Member of the Parliament’s National Security and Foreign Policy Commission Ebrahim Rezaee said though it is the lawmakers' legitimate authority to impeach the president, doing so “is not helpful under the current circumstances.” Another conservative lawmaker, Reza Taghipour, said he feared impeachment could do “more harm than good.”

“After that speech, we will no longer pursue the impeachment,” said lawmaker Ahmad Hossein Fallahi. Still, the parliamentarians have vowed to press ahead with summoning the president and are expected to grill him over his handling of Iran’s crumbling economy.

On multiple occasions during his 30-year leadership, Khamenei has intervened to push back other institutions when their plans have countered “expediency” or endangered the “face of the establishment.” Yet the tactic has also inspired questions about the extent of the Iranian leader's legal authorities enshrined in the constitution.

In 2000, a new parliament of Reformists was determined to overhaul Iranian media legislation after a mass closure of newspapers and the detention of a large number of dissident journalists. The supreme leader blocked the plan in a directive to then-parliament speaker Mehdi Karroubi, who is now under house arrest.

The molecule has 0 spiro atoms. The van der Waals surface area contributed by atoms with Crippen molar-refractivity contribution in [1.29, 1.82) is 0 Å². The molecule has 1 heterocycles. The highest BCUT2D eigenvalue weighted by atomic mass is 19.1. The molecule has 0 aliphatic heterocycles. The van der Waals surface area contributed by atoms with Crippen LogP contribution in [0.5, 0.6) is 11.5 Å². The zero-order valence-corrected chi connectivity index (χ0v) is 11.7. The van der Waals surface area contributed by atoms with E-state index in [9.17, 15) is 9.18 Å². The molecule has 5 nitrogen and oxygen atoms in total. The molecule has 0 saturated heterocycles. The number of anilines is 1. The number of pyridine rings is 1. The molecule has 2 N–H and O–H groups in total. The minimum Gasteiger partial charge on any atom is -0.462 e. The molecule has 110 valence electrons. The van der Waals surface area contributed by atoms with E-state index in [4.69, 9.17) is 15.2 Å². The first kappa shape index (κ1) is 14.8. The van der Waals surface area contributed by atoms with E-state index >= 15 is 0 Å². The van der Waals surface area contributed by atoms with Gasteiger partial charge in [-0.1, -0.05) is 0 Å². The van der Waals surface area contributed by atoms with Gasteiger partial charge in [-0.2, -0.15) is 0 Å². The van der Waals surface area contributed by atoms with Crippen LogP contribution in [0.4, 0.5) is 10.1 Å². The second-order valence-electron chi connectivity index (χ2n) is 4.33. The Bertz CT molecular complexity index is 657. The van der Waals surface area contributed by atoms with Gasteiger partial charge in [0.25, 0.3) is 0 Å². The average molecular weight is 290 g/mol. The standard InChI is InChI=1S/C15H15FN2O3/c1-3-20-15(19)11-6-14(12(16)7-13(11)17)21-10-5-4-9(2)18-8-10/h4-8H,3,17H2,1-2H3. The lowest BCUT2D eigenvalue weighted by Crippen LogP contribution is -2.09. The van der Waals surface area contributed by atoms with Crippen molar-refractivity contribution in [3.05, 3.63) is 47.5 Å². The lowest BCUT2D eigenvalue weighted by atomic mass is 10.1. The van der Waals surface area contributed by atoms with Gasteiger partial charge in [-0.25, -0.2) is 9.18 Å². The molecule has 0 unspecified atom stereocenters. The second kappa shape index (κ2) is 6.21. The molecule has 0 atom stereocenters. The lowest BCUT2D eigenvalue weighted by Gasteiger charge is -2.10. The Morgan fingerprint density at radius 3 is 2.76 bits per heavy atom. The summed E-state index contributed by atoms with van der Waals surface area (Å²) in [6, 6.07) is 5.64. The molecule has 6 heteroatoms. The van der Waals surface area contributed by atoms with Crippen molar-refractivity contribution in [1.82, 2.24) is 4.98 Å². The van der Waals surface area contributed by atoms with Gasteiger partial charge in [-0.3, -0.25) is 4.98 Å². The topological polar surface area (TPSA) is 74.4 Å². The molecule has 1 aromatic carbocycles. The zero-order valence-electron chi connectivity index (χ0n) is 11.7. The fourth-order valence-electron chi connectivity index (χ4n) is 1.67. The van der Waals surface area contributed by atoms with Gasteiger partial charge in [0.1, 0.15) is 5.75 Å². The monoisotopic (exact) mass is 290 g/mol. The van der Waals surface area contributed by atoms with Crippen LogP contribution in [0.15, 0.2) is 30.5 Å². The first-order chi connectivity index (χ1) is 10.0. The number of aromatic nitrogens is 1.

In 2012, the parliament summoned former President Mahmoud Ahmadinejad for questioning, but the move was blocked by a brief message from the supreme leader: “The bid has already gone too far and it needs to be dropped right here,” he wrote to the lawmakers, who withdrew their signatures immediately. “Obedience of the directives of the supreme leader is an obligation all parliamentarians are proud to observe,” former speaker Ali Larijani wrote back to Khamenei.